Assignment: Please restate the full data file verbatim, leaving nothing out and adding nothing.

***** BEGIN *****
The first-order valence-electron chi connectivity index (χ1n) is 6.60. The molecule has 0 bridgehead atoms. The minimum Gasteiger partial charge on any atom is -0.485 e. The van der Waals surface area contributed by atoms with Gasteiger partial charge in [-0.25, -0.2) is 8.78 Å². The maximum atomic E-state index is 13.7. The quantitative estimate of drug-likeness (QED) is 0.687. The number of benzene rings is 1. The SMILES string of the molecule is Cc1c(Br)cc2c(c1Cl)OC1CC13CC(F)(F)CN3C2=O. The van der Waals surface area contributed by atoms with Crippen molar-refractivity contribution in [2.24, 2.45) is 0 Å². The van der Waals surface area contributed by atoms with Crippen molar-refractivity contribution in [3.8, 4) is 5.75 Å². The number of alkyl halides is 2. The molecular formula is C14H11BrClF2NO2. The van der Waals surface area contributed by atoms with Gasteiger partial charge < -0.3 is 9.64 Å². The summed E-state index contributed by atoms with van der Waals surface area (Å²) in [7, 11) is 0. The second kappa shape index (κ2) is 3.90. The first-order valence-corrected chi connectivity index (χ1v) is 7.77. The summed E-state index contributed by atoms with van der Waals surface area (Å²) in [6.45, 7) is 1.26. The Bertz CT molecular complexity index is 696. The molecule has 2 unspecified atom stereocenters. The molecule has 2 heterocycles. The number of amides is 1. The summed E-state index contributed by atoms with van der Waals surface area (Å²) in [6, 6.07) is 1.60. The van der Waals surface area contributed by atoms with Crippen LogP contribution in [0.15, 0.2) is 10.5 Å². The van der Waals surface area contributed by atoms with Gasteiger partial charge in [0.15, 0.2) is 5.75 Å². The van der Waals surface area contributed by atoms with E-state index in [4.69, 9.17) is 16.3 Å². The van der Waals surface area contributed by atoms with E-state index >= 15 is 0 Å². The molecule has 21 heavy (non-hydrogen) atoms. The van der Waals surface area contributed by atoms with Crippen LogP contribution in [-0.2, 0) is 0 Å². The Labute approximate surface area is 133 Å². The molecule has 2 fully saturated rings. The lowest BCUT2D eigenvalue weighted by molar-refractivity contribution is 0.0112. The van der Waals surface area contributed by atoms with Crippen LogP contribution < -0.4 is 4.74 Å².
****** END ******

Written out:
The first-order valence-electron chi connectivity index (χ1n) is 6.60. The molecule has 0 bridgehead atoms. The minimum Gasteiger partial charge on any atom is -0.485 e. The van der Waals surface area contributed by atoms with Gasteiger partial charge in [-0.25, -0.2) is 8.78 Å². The maximum atomic E-state index is 13.7. The quantitative estimate of drug-likeness (QED) is 0.687. The number of benzene rings is 1. The SMILES string of the molecule is Cc1c(Br)cc2c(c1Cl)OC1CC13CC(F)(F)CN3C2=O. The van der Waals surface area contributed by atoms with Crippen molar-refractivity contribution in [2.24, 2.45) is 0 Å². The van der Waals surface area contributed by atoms with Crippen molar-refractivity contribution in [3.8, 4) is 5.75 Å². The number of alkyl halides is 2. The molecular formula is C14H11BrClF2NO2. The van der Waals surface area contributed by atoms with Gasteiger partial charge < -0.3 is 9.64 Å². The summed E-state index contributed by atoms with van der Waals surface area (Å²) in [7, 11) is 0. The second kappa shape index (κ2) is 3.90. The first-order valence-corrected chi connectivity index (χ1v) is 7.77. The summed E-state index contributed by atoms with van der Waals surface area (Å²) in [6.45, 7) is 1.26. The Bertz CT molecular complexity index is 696. The molecule has 2 unspecified atom stereocenters. The molecule has 2 heterocycles. The number of amides is 1. The summed E-state index contributed by atoms with van der Waals surface area (Å²) in [6, 6.07) is 1.60. The van der Waals surface area contributed by atoms with Crippen LogP contribution in [0.15, 0.2) is 10.5 Å². The van der Waals surface area contributed by atoms with Gasteiger partial charge in [0.15, 0.2) is 5.75 Å². The van der Waals surface area contributed by atoms with E-state index in [4.69, 9.17) is 16.3 Å². The van der Waals surface area contributed by atoms with E-state index >= 15 is 0 Å². The molecule has 21 heavy (non-hydrogen) atoms. The van der Waals surface area contributed by atoms with Crippen LogP contribution in [-0.2, 0) is 0 Å². The Labute approximate surface area is 133 Å². The molecule has 2 fully saturated rings. The lowest BCUT2D eigenvalue weighted by molar-refractivity contribution is 0.0112. The van der Waals surface area contributed by atoms with Crippen LogP contribution < -0.4 is 4.74 Å².